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Home / Noida / Conservation plan to be made for sarus crane habitat near Jewar airport land

Conservation plan to be made for sarus crane habitat near Jewar airport land

The area for the upcoming Noida international greenfield airport at Jewar has a good population of Sarus cranes and peacocks and a conservation plan for these bird species is to be prepared.

noida Updated: Dec 03, 2018 16:15 IST
Snehil Sinha
Snehil Sinha
Hindustan Times, Noida
A pair of sarus cranes near Noida. The forest department is determining the number of sarus cranes in Jewar. Officials said that Surajpur and Dhanauri wetlands host over 200 sarus cranes.
A pair of sarus cranes near Noida. The forest department is determining the number of sarus cranes in Jewar. Officials said that Surajpur and Dhanauri wetlands host over 200 sarus cranes.(HT Photo )

The draft environmental impact assessment (EIA) plan for the upcoming Noida international greenfield airport at Jewar had said that the area has a good population of Sarus cranes and peacocks. The report further states that a conservation plan for these bird species is to be prepared an external consultant, which is to be hired by state agencies.

The draft EIA states that flight safety might be at risk if birds come inside the operational area of the airport as they can hit the aircraft.

As a mitigation measure, the report said that waste management, green cover maintenance and other steps will be taken to ensure that the bird population of the area does not affect movement of flights.

Other measures such as sound and light guns to keep birds away will also be taken up. These will help manage the bird population of the area, the document said.

“Artificial light can affect the orientation of birds. It also attracts insects, which in turn, attracts birds and bats as well as other animals that prey on these,” the draft EIA said.

Bird experts mention that precautionary steps are regularly taken the world over to keep birds away from flying zones.

“Authorities usually ensure that within the airfield, and the area around where the aircraft approaches, has properly trimmed grass so that birds are not attracted to it. Waste disposal is also not done in the vicinity as it is food for birds,” K B Singh, founder of Delhi Birders’ Group, said.

He added that light and sound guns are also used near airports to scare away birds, which is essential for safety of flight paths. However, he added that it is unlikely that larger birds like Sarus cranes or peacocks would cause disturbance to flight movement.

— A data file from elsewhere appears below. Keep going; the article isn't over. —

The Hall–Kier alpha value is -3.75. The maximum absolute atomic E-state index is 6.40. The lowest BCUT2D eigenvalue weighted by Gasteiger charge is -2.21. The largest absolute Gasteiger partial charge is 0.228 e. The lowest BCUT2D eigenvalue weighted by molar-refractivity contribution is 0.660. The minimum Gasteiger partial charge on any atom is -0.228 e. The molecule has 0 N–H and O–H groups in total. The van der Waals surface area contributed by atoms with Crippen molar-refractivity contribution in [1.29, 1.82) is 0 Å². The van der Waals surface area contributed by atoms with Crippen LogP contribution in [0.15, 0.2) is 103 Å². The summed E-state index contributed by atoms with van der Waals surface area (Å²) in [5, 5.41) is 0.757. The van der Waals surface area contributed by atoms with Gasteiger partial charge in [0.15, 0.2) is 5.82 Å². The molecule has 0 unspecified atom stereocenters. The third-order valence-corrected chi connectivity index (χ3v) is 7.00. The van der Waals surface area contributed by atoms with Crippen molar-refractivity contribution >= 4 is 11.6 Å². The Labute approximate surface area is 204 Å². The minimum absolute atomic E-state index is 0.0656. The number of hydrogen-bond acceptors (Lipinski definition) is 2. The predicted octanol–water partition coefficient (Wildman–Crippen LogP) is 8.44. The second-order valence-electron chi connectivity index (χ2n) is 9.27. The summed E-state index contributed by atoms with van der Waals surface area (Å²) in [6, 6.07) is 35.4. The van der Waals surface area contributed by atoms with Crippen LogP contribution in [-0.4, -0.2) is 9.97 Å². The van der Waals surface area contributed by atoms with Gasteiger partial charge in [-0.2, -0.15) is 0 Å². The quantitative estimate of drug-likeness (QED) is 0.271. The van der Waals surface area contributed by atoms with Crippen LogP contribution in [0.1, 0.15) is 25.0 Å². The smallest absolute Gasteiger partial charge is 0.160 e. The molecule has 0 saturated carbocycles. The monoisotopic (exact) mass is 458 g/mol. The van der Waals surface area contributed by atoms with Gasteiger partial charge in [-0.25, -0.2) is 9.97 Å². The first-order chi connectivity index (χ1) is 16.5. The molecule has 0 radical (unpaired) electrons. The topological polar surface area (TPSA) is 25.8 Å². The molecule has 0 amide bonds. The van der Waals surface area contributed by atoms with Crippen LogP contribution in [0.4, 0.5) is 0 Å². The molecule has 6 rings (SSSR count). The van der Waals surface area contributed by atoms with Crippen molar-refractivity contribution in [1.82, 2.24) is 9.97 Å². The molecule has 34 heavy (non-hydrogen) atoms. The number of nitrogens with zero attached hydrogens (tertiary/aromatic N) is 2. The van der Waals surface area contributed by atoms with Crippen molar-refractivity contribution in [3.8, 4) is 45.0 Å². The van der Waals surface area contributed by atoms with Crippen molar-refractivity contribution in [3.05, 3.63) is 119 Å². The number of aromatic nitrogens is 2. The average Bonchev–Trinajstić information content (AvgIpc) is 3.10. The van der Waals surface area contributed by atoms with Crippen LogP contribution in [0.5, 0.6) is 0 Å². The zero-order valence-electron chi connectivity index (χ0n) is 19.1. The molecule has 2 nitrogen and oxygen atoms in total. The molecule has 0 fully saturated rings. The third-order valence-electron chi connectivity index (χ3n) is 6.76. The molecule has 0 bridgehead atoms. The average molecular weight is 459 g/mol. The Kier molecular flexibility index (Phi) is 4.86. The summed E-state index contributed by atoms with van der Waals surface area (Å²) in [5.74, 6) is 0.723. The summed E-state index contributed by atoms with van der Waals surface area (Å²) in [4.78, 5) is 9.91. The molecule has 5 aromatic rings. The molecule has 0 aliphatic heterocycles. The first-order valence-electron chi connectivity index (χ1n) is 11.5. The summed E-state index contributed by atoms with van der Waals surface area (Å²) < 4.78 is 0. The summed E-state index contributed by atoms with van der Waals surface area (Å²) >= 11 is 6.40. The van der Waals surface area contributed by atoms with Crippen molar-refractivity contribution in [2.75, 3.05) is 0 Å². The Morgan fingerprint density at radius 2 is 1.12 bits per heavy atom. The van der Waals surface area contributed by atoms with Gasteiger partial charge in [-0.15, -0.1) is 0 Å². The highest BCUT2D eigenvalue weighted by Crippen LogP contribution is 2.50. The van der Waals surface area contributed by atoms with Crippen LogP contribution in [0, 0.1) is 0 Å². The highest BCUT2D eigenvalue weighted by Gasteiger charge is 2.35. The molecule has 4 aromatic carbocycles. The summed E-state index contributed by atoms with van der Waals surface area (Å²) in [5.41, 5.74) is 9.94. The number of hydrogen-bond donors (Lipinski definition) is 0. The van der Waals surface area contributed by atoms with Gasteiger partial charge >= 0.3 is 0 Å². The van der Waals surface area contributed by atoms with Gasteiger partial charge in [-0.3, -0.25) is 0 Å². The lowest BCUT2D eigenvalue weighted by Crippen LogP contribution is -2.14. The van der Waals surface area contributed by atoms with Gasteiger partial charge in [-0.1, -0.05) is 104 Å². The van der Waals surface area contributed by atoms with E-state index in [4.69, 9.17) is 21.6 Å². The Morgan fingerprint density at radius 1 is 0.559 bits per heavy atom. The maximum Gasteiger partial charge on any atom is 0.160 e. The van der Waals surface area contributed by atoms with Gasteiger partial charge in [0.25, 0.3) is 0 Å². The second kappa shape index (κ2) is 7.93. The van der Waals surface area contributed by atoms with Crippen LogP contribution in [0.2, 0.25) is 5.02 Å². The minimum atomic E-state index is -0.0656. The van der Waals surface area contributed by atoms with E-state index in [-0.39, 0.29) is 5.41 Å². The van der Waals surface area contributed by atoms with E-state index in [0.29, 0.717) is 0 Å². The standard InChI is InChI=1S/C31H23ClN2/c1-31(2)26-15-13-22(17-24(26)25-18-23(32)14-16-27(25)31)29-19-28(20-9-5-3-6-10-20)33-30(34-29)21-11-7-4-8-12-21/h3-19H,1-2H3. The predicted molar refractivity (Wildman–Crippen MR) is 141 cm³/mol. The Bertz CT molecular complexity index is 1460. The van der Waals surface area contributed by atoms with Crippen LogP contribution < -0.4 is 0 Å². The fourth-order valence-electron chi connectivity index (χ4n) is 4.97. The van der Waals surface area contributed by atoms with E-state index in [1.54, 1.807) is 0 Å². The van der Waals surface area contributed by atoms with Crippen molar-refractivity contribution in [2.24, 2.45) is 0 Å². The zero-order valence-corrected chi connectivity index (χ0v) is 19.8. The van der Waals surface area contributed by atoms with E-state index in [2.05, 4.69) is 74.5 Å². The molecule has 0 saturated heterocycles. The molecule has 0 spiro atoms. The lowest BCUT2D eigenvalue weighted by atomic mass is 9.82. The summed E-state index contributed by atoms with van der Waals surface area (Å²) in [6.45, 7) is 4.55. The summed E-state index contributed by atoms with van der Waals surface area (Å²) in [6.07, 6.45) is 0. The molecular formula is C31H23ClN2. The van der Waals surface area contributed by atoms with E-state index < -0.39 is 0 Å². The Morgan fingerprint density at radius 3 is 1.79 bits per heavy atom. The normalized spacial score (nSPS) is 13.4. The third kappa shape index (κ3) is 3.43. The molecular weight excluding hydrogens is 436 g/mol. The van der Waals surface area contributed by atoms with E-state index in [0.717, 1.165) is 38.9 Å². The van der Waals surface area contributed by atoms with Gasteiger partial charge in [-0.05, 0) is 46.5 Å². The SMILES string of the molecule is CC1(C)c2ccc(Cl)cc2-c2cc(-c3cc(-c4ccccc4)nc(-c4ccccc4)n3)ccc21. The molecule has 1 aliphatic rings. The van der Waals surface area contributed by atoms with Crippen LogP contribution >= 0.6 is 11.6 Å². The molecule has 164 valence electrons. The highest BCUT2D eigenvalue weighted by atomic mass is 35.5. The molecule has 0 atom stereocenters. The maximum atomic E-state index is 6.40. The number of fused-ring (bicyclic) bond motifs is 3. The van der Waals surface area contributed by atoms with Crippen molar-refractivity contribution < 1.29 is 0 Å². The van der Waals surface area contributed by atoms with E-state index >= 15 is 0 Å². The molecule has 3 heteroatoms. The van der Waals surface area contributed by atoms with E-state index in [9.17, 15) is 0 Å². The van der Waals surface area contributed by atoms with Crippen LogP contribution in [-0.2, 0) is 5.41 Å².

“It is true that the region around the Jewar airport land is close to the Yamuna bank and has a high population of Sarus cranes. However, flights are usually disturbed by birds which move in flocks, such as crows or duck species,” Singh said.

While the draft EIA report had said that a conservation plan is to be prepared by an external consultant, the forest department is in the process of determining the number of Sarus cranes in the area. Officials said while wetlands such as Surajpur and Dhanauri have a presence of over 200 Sarus cranes, there is still need for an official number from the Jewar area to determine the kind of conservation plan required.

“The Sarus crane is protected in Uttar Pradesh and an official statewide Sarus census is done every year. We will get an official count after the census is done in the second week of December. We will then prepare a conservation plan,” P K Srivastava, divisional forest officer, said.

The Sarus crane is categorised as a vulnerable species, according to the International Union for Conservation of Nature (IUCN) classification. It is the state bird of UP and parts of western UP, especially areas around Etawah and Mainpuri, are among the bird’s largest habitat in the world.

“This crane is listed as ‘vulnerable’ because it is suspected to have suffered a rapid population decline, which is projected to continue as a result of widespread reductions in the extent and quality of its wetland habitats, exploitation and the effect of pollutants,” states the IUCN red list.

Experts said the protection of these birds would be ensured if the wetlands in the area are protected from disturbances, so that birds can find a safe haven in these wetlands.

“Surajpur and Dhanauri are two rich wetlands close to Jewar and both are unprotected. The government should make efforts to protect all such wetlands so that birds can find these areas as safe havens for habitation,” Singh said.

ht epaper

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